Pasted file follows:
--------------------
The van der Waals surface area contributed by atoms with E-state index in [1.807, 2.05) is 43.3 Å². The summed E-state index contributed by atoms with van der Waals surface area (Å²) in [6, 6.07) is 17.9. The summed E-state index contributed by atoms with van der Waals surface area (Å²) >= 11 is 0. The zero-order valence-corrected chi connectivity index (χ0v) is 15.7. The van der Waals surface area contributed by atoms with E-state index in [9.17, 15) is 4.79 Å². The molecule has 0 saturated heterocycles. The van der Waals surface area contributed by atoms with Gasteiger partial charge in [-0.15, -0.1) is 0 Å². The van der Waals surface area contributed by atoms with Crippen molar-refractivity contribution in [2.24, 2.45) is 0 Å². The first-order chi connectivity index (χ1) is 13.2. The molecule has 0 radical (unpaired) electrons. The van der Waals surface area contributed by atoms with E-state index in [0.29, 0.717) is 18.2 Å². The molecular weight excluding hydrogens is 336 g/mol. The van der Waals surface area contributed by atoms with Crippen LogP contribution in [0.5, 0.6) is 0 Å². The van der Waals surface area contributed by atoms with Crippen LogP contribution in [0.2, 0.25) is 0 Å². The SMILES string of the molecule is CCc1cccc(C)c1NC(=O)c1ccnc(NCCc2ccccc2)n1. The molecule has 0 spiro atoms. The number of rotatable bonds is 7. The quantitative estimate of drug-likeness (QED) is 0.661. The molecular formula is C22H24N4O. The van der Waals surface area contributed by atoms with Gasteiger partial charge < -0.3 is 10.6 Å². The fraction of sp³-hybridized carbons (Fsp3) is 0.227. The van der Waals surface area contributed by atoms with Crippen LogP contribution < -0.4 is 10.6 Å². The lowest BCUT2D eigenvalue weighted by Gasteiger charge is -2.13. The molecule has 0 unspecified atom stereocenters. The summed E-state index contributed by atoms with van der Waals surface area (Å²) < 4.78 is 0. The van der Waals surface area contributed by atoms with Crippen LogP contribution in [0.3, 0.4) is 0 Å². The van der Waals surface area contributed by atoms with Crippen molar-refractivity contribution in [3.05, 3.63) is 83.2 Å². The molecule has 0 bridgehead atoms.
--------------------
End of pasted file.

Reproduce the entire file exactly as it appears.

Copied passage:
The van der Waals surface area contributed by atoms with E-state index in [1.807, 2.05) is 43.3 Å². The summed E-state index contributed by atoms with van der Waals surface area (Å²) in [6, 6.07) is 17.9. The summed E-state index contributed by atoms with van der Waals surface area (Å²) >= 11 is 0. The zero-order valence-corrected chi connectivity index (χ0v) is 15.7. The van der Waals surface area contributed by atoms with E-state index in [9.17, 15) is 4.79 Å². The molecule has 0 saturated heterocycles. The van der Waals surface area contributed by atoms with Gasteiger partial charge in [-0.15, -0.1) is 0 Å². The van der Waals surface area contributed by atoms with Crippen molar-refractivity contribution in [2.24, 2.45) is 0 Å². The first-order chi connectivity index (χ1) is 13.2. The molecule has 0 radical (unpaired) electrons. The van der Waals surface area contributed by atoms with E-state index in [0.29, 0.717) is 18.2 Å². The molecular weight excluding hydrogens is 336 g/mol. The van der Waals surface area contributed by atoms with Crippen LogP contribution in [0.5, 0.6) is 0 Å². The van der Waals surface area contributed by atoms with Crippen LogP contribution in [0.2, 0.25) is 0 Å². The SMILES string of the molecule is CCc1cccc(C)c1NC(=O)c1ccnc(NCCc2ccccc2)n1. The molecule has 0 spiro atoms. The number of rotatable bonds is 7. The quantitative estimate of drug-likeness (QED) is 0.661. The molecular formula is C22H24N4O. The van der Waals surface area contributed by atoms with Gasteiger partial charge < -0.3 is 10.6 Å². The fraction of sp³-hybridized carbons (Fsp3) is 0.227. The van der Waals surface area contributed by atoms with Crippen LogP contribution < -0.4 is 10.6 Å². The lowest BCUT2D eigenvalue weighted by Gasteiger charge is -2.13. The molecule has 0 unspecified atom stereocenters. The summed E-state index contributed by atoms with van der Waals surface area (Å²) < 4.78 is 0. The van der Waals surface area contributed by atoms with Crippen LogP contribution in [0.3, 0.4) is 0 Å². The van der Waals surface area contributed by atoms with Crippen molar-refractivity contribution in [3.05, 3.63) is 83.2 Å². The molecule has 0 bridgehead atoms.